Forensic delay analysis is the process of determining delays to resolve disputes in construction projects. It involves the investigation of activities within the schedule to identify the actual causes of delay to the critical path. Through such analysis, it is also possible to quantify the amount of delay caused due to each activity.
While this amount of critical delay ought to be the same, one may often find that during a dispute, opposing parties end up with contrasting conclusions regarding the extent of the delay and the activities causing it.
This disparity is partly dependent on the method used for analyzing delays. While there is no standard method for forensic delay analysis, some methods are more effective than others. Therefore, to avoid errors, having a clear understanding of these methods is extremely essential.
Most Widely Used Methods of Forensic Delay Analysis
Some of the most commonly used methodologies in forensic delay analysis include the following.
The Impacted As-Planned method involves the insertion of fragnets into the planned or baseline schedule of a project to determine its impact on the completion date. Fragnets are activities or event/s used as a representation of changes that were not a part of the actual project.
Through a comparison of the completion dates in the planned project schedule and the modified schedule, experts can quantify the delay. It is suitable for less complex disputes or analyzing potential delays before starting a project.
However, while the methodology is simple, it does have some constraints. It is a hypothetical model as it assumes that the work will proceed as per the baseline schedule, i.e., it doesn’t consider the actual progress of the work.
Time Impact Analysis
The Time Impact Analysis is another hypothetical method of forensic delay analysis that is useful for determining the extent of delays caused by each activity in the schedule. In this technique, each delay event is individually analyzed to assess its impact.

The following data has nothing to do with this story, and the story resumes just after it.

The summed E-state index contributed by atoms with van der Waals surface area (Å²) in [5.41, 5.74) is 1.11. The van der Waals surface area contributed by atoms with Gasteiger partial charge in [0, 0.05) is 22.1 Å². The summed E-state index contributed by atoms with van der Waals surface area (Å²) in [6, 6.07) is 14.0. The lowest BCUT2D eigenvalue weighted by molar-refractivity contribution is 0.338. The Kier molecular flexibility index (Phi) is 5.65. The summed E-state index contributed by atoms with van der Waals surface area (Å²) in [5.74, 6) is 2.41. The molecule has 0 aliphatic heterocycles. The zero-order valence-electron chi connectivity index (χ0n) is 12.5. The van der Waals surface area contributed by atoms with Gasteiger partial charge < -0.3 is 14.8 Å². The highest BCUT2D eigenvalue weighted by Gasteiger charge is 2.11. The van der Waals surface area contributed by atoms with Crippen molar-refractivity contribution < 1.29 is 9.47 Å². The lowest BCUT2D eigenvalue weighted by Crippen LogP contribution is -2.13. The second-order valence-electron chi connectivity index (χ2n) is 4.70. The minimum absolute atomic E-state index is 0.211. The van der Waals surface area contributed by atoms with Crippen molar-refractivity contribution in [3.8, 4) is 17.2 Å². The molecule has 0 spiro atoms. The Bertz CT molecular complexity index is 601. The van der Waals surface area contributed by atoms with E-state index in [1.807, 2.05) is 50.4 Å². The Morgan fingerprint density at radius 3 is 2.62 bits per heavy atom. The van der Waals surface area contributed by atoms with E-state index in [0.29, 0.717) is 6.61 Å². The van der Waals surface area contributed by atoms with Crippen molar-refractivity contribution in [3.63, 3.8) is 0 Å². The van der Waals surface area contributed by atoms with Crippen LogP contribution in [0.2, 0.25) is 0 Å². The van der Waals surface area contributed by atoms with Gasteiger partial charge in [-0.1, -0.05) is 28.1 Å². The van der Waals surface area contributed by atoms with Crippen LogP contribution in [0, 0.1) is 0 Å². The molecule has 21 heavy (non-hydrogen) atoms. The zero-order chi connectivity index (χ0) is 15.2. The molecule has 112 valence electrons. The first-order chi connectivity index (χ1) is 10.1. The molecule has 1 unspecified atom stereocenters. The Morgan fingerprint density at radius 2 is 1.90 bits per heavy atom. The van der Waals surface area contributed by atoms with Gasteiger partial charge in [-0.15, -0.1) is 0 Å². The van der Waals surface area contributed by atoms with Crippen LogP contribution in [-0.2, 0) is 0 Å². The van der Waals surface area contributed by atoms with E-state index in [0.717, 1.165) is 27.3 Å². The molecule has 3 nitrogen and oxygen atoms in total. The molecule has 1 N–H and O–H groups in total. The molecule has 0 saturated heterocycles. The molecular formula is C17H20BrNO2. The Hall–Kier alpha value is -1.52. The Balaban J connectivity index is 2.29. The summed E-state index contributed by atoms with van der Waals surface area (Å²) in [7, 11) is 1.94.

The extent of the delay is calculated by looking at the date of completion of the project before and after the delay event.
It is a suitable method for analyzing complex projects and can measure concurrent delays effectively. However, it does not rely on actual data and can be time-consuming in case there are several delay events. Moreover, it is susceptible to manipulation.
As-Planned vs As-Built
As-Planned vs As-Built is a widely used forensic delay analysis method that is preferred by experts due to its simplicity. The method involves comparing the baseline or planned schedule against the actual performance.
The technique compares the as-planned start and end dates of each activity within the baseline schedule with the start and end dates of the activities in the actual construction schedule. This makes it easier to identify delayed starts or extended durations of activities in the schedule.
While the method is quite easy to perform and understand, it is most effective for simpler projects with shorter durations. Implementing this method is not as easy for more complex projects.
To conduct a forensic delay analysis successfully and with a narrow margin of error, being aware of the advantages and limitations of each is necessary. Choosing the most suitable method can avoid confusion and help resolve delayed claims effectively.
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